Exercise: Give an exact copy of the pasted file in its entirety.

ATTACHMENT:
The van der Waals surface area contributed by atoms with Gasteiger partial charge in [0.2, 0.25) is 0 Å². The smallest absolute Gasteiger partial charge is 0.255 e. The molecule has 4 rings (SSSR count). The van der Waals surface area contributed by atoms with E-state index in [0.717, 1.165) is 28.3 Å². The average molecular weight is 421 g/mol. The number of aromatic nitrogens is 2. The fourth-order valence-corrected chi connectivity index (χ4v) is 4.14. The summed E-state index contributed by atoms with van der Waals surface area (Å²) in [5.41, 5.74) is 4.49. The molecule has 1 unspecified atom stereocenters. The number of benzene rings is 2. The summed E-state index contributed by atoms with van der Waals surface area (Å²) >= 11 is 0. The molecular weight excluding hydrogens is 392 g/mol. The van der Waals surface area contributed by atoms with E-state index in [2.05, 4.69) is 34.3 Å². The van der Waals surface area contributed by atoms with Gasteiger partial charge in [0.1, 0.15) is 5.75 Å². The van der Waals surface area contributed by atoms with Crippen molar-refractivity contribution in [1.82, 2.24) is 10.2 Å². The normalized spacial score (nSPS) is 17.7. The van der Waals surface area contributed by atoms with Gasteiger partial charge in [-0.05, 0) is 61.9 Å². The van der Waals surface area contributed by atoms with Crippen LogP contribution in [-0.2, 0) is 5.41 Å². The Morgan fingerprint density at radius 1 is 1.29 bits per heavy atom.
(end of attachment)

The van der Waals surface area contributed by atoms with Gasteiger partial charge in [0.2, 0.25) is 0 Å². The smallest absolute Gasteiger partial charge is 0.255 e. The molecule has 4 rings (SSSR count). The van der Waals surface area contributed by atoms with E-state index in [0.717, 1.165) is 28.3 Å². The average molecular weight is 421 g/mol. The number of aromatic nitrogens is 2. The fourth-order valence-corrected chi connectivity index (χ4v) is 4.14. The summed E-state index contributed by atoms with van der Waals surface area (Å²) in [5.41, 5.74) is 4.49. The molecule has 1 unspecified atom stereocenters. The number of benzene rings is 2. The summed E-state index contributed by atoms with van der Waals surface area (Å²) >= 11 is 0. The molecular weight excluding hydrogens is 392 g/mol. The van der Waals surface area contributed by atoms with E-state index in [2.05, 4.69) is 34.3 Å². The van der Waals surface area contributed by atoms with Gasteiger partial charge in [0.1, 0.15) is 5.75 Å². The van der Waals surface area contributed by atoms with Crippen molar-refractivity contribution in [1.82, 2.24) is 10.2 Å². The normalized spacial score (nSPS) is 17.7. The van der Waals surface area contributed by atoms with Gasteiger partial charge in [-0.05, 0) is 61.9 Å². The van der Waals surface area contributed by atoms with Crippen LogP contribution in [-0.2, 0) is 5.41 Å². The Morgan fingerprint density at radius 1 is 1.29 bits per heavy atom.